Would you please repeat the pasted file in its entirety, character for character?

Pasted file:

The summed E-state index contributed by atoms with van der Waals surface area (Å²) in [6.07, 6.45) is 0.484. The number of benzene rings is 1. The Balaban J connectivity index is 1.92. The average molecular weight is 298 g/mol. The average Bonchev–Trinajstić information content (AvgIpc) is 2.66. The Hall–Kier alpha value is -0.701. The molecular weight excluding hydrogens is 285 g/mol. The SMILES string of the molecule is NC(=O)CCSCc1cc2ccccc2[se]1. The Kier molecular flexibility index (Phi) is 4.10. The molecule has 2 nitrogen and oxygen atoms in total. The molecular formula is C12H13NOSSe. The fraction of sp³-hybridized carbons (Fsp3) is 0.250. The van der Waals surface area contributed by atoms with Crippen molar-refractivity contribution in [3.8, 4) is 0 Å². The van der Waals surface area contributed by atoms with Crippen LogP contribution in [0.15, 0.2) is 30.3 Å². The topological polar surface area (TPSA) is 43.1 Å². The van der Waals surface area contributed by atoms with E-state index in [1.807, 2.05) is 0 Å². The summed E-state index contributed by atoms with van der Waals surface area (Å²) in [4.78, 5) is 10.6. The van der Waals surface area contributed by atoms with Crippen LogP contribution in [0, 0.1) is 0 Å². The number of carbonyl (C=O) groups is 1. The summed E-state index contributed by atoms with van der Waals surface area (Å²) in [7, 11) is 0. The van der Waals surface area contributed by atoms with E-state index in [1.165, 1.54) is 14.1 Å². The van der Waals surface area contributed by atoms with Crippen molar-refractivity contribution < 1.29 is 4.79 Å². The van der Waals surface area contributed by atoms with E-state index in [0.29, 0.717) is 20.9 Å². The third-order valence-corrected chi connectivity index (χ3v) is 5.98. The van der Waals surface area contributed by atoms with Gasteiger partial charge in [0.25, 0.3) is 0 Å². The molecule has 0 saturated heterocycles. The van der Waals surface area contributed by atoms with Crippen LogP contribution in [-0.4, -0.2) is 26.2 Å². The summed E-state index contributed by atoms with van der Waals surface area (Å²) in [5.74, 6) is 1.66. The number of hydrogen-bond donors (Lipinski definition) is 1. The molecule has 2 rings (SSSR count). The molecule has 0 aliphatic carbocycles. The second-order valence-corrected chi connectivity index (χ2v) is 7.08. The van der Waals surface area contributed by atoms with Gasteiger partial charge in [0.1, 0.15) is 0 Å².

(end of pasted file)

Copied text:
The summed E-state index contributed by atoms with van der Waals surface area (Å²) in [6.07, 6.45) is 0.484. The number of benzene rings is 1. The Balaban J connectivity index is 1.92. The average molecular weight is 298 g/mol. The average Bonchev–Trinajstić information content (AvgIpc) is 2.66. The Hall–Kier alpha value is -0.701. The molecular weight excluding hydrogens is 285 g/mol. The SMILES string of the molecule is NC(=O)CCSCc1cc2ccccc2[se]1. The Kier molecular flexibility index (Phi) is 4.10. The molecule has 2 nitrogen and oxygen atoms in total. The molecular formula is C12H13NOSSe. The fraction of sp³-hybridized carbons (Fsp3) is 0.250. The van der Waals surface area contributed by atoms with Crippen molar-refractivity contribution in [3.8, 4) is 0 Å². The van der Waals surface area contributed by atoms with Crippen LogP contribution in [0.15, 0.2) is 30.3 Å². The topological polar surface area (TPSA) is 43.1 Å². The van der Waals surface area contributed by atoms with E-state index in [1.807, 2.05) is 0 Å². The summed E-state index contributed by atoms with van der Waals surface area (Å²) in [4.78, 5) is 10.6. The van der Waals surface area contributed by atoms with Crippen LogP contribution in [0, 0.1) is 0 Å². The number of carbonyl (C=O) groups is 1. The summed E-state index contributed by atoms with van der Waals surface area (Å²) in [7, 11) is 0. The van der Waals surface area contributed by atoms with E-state index in [1.165, 1.54) is 14.1 Å². The van der Waals surface area contributed by atoms with Crippen molar-refractivity contribution < 1.29 is 4.79 Å². The van der Waals surface area contributed by atoms with E-state index in [0.29, 0.717) is 20.9 Å². The third-order valence-corrected chi connectivity index (χ3v) is 5.98. The van der Waals surface area contributed by atoms with Gasteiger partial charge in [0.25, 0.3) is 0 Å². The molecule has 0 saturated heterocycles. The van der Waals surface area contributed by atoms with Crippen LogP contribution in [-0.4, -0.2) is 26.2 Å². The summed E-state index contributed by atoms with van der Waals surface area (Å²) in [5.74, 6) is 1.66. The number of hydrogen-bond donors (Lipinski definition) is 1. The molecule has 2 rings (SSSR count). The molecule has 0 aliphatic carbocycles. The second-order valence-corrected chi connectivity index (χ2v) is 7.08. The van der Waals surface area contributed by atoms with Gasteiger partial charge in [0.1, 0.15) is 0 Å².